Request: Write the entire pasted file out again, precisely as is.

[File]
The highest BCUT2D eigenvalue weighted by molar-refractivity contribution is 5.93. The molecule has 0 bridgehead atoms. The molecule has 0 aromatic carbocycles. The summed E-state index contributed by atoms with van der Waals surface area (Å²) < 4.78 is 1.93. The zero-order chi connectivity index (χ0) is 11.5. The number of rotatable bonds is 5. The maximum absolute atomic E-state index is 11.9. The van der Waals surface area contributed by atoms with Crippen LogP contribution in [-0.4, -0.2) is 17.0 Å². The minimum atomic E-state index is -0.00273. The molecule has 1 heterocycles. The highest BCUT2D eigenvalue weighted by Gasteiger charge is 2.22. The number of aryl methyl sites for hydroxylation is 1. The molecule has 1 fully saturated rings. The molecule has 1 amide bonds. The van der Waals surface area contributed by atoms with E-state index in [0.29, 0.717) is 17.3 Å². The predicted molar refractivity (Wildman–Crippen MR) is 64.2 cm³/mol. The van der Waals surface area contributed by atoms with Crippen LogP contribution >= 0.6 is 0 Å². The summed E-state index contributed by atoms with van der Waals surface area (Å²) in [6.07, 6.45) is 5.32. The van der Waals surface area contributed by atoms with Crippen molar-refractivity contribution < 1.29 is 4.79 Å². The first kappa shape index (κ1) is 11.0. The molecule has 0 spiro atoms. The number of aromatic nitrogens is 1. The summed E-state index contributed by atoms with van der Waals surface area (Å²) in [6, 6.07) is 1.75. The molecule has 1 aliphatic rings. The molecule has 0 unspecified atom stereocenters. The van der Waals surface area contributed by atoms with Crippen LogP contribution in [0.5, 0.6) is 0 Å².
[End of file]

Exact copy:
The highest BCUT2D eigenvalue weighted by molar-refractivity contribution is 5.93. The molecule has 0 bridgehead atoms. The molecule has 0 aromatic carbocycles. The summed E-state index contributed by atoms with van der Waals surface area (Å²) < 4.78 is 1.93. The zero-order chi connectivity index (χ0) is 11.5. The number of rotatable bonds is 5. The maximum absolute atomic E-state index is 11.9. The van der Waals surface area contributed by atoms with Crippen LogP contribution in [-0.4, -0.2) is 17.0 Å². The minimum atomic E-state index is -0.00273. The molecule has 1 heterocycles. The highest BCUT2D eigenvalue weighted by Gasteiger charge is 2.22. The number of aryl methyl sites for hydroxylation is 1. The molecule has 1 fully saturated rings. The molecule has 1 amide bonds. The van der Waals surface area contributed by atoms with E-state index in [0.29, 0.717) is 17.3 Å². The predicted molar refractivity (Wildman–Crippen MR) is 64.2 cm³/mol. The van der Waals surface area contributed by atoms with Crippen LogP contribution >= 0.6 is 0 Å². The summed E-state index contributed by atoms with van der Waals surface area (Å²) in [6.07, 6.45) is 5.32. The van der Waals surface area contributed by atoms with Crippen molar-refractivity contribution < 1.29 is 4.79 Å². The first kappa shape index (κ1) is 11.0. The molecule has 0 spiro atoms. The number of aromatic nitrogens is 1. The summed E-state index contributed by atoms with van der Waals surface area (Å²) in [6, 6.07) is 1.75. The molecule has 1 aliphatic rings. The molecule has 0 unspecified atom stereocenters. The van der Waals surface area contributed by atoms with Crippen LogP contribution in [0.5, 0.6) is 0 Å².